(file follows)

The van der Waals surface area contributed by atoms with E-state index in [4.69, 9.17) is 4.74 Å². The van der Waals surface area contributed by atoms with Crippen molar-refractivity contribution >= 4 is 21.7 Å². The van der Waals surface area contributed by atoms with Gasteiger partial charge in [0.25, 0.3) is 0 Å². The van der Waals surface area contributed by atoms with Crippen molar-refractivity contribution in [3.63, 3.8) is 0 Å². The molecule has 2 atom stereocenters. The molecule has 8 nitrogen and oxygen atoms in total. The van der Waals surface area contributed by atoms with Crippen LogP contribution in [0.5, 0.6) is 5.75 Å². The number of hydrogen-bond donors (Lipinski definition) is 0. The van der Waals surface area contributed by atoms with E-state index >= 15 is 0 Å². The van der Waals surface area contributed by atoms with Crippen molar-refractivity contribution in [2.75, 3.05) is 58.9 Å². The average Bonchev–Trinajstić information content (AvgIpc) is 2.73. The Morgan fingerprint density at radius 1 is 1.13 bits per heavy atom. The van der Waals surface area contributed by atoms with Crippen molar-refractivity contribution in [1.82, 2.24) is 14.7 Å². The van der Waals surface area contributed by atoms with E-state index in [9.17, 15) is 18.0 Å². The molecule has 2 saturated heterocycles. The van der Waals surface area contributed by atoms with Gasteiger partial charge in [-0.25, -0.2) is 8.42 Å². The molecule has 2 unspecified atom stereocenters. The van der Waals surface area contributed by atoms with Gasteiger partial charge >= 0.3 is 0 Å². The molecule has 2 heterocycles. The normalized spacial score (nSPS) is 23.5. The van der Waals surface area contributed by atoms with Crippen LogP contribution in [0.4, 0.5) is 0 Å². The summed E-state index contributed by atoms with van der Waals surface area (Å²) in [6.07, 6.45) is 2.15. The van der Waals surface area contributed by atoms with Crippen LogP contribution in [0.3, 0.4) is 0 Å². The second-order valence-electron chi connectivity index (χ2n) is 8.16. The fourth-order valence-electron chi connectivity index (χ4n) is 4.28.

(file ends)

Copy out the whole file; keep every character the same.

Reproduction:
The van der Waals surface area contributed by atoms with E-state index in [4.69, 9.17) is 4.74 Å². The van der Waals surface area contributed by atoms with Crippen molar-refractivity contribution >= 4 is 21.7 Å². The van der Waals surface area contributed by atoms with Gasteiger partial charge in [0.25, 0.3) is 0 Å². The van der Waals surface area contributed by atoms with Crippen molar-refractivity contribution in [3.63, 3.8) is 0 Å². The molecule has 2 atom stereocenters. The molecule has 8 nitrogen and oxygen atoms in total. The van der Waals surface area contributed by atoms with Crippen LogP contribution in [0.5, 0.6) is 5.75 Å². The number of hydrogen-bond donors (Lipinski definition) is 0. The van der Waals surface area contributed by atoms with E-state index >= 15 is 0 Å². The van der Waals surface area contributed by atoms with Crippen molar-refractivity contribution in [2.75, 3.05) is 58.9 Å². The average Bonchev–Trinajstić information content (AvgIpc) is 2.73. The Morgan fingerprint density at radius 1 is 1.13 bits per heavy atom. The van der Waals surface area contributed by atoms with Crippen molar-refractivity contribution in [1.82, 2.24) is 14.7 Å². The van der Waals surface area contributed by atoms with E-state index in [9.17, 15) is 18.0 Å². The molecule has 2 saturated heterocycles. The van der Waals surface area contributed by atoms with Gasteiger partial charge in [-0.25, -0.2) is 8.42 Å². The molecule has 2 unspecified atom stereocenters. The van der Waals surface area contributed by atoms with Gasteiger partial charge >= 0.3 is 0 Å². The molecule has 2 heterocycles. The normalized spacial score (nSPS) is 23.5. The van der Waals surface area contributed by atoms with Crippen LogP contribution in [0.4, 0.5) is 0 Å². The summed E-state index contributed by atoms with van der Waals surface area (Å²) in [6.07, 6.45) is 2.15. The van der Waals surface area contributed by atoms with Crippen LogP contribution in [0.3, 0.4) is 0 Å². The second-order valence-electron chi connectivity index (χ2n) is 8.16. The fourth-order valence-electron chi connectivity index (χ4n) is 4.28.